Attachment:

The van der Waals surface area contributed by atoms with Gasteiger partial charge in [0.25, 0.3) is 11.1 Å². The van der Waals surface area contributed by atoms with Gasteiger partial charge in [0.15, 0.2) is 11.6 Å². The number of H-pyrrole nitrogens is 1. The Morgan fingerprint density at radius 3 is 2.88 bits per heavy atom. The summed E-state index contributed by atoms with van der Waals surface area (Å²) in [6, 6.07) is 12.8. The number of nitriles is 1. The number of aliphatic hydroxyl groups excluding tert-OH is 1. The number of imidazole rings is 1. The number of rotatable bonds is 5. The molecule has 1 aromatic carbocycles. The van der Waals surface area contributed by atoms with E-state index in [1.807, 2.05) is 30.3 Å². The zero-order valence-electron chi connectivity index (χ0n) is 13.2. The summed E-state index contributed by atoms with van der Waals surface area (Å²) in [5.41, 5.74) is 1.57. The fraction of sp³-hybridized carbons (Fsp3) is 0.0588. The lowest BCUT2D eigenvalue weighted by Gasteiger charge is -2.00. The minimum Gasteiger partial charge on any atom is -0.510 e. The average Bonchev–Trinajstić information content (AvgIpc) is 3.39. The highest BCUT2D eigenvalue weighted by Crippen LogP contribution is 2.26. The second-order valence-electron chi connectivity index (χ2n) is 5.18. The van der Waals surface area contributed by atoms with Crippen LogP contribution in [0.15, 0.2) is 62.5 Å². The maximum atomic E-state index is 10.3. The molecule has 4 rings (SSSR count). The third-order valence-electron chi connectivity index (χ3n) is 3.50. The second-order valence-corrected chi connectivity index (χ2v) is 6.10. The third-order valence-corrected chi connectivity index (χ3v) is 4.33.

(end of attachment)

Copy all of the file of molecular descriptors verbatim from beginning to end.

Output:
The van der Waals surface area contributed by atoms with Gasteiger partial charge in [0.25, 0.3) is 11.1 Å². The van der Waals surface area contributed by atoms with Gasteiger partial charge in [0.15, 0.2) is 11.6 Å². The number of H-pyrrole nitrogens is 1. The Morgan fingerprint density at radius 3 is 2.88 bits per heavy atom. The summed E-state index contributed by atoms with van der Waals surface area (Å²) in [6, 6.07) is 12.8. The number of nitriles is 1. The number of aliphatic hydroxyl groups excluding tert-OH is 1. The number of imidazole rings is 1. The number of rotatable bonds is 5. The molecule has 1 aromatic carbocycles. The van der Waals surface area contributed by atoms with E-state index in [1.807, 2.05) is 30.3 Å². The zero-order valence-electron chi connectivity index (χ0n) is 13.2. The summed E-state index contributed by atoms with van der Waals surface area (Å²) in [5.41, 5.74) is 1.57. The fraction of sp³-hybridized carbons (Fsp3) is 0.0588. The lowest BCUT2D eigenvalue weighted by Gasteiger charge is -2.00. The minimum Gasteiger partial charge on any atom is -0.510 e. The average Bonchev–Trinajstić information content (AvgIpc) is 3.39. The highest BCUT2D eigenvalue weighted by Crippen LogP contribution is 2.26. The second-order valence-electron chi connectivity index (χ2n) is 5.18. The van der Waals surface area contributed by atoms with Crippen LogP contribution in [0.15, 0.2) is 62.5 Å². The maximum atomic E-state index is 10.3. The molecule has 4 rings (SSSR count). The third-order valence-electron chi connectivity index (χ3n) is 3.50. The second-order valence-corrected chi connectivity index (χ2v) is 6.10. The third-order valence-corrected chi connectivity index (χ3v) is 4.33.